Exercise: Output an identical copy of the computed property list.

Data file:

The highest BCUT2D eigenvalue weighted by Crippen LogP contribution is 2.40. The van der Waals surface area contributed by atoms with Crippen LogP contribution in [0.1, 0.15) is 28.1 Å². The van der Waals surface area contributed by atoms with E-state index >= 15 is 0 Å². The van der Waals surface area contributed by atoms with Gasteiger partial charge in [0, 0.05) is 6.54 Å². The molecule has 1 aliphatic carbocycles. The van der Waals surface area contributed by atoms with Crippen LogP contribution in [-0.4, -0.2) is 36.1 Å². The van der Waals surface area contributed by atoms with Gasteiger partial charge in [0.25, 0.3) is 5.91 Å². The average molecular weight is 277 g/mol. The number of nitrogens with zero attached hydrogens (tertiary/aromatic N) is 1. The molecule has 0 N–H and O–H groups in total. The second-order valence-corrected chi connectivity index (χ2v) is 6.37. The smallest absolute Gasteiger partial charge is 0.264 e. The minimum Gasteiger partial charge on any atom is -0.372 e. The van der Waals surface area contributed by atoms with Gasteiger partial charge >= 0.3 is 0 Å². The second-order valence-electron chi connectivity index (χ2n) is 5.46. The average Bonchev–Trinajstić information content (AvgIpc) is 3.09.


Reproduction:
The highest BCUT2D eigenvalue weighted by Crippen LogP contribution is 2.40. The van der Waals surface area contributed by atoms with Crippen LogP contribution in [0.1, 0.15) is 28.1 Å². The van der Waals surface area contributed by atoms with E-state index >= 15 is 0 Å². The van der Waals surface area contributed by atoms with Gasteiger partial charge in [0, 0.05) is 6.54 Å². The molecule has 1 aliphatic carbocycles. The van der Waals surface area contributed by atoms with Crippen LogP contribution in [-0.4, -0.2) is 36.1 Å². The van der Waals surface area contributed by atoms with Gasteiger partial charge in [0.25, 0.3) is 5.91 Å². The average molecular weight is 277 g/mol. The number of nitrogens with zero attached hydrogens (tertiary/aromatic N) is 1. The molecule has 0 N–H and O–H groups in total. The second-order valence-corrected chi connectivity index (χ2v) is 6.37. The smallest absolute Gasteiger partial charge is 0.264 e. The minimum Gasteiger partial charge on any atom is -0.372 e. The van der Waals surface area contributed by atoms with Gasteiger partial charge >= 0.3 is 0 Å². The second-order valence-electron chi connectivity index (χ2n) is 5.46. The average Bonchev–Trinajstić information content (AvgIpc) is 3.09.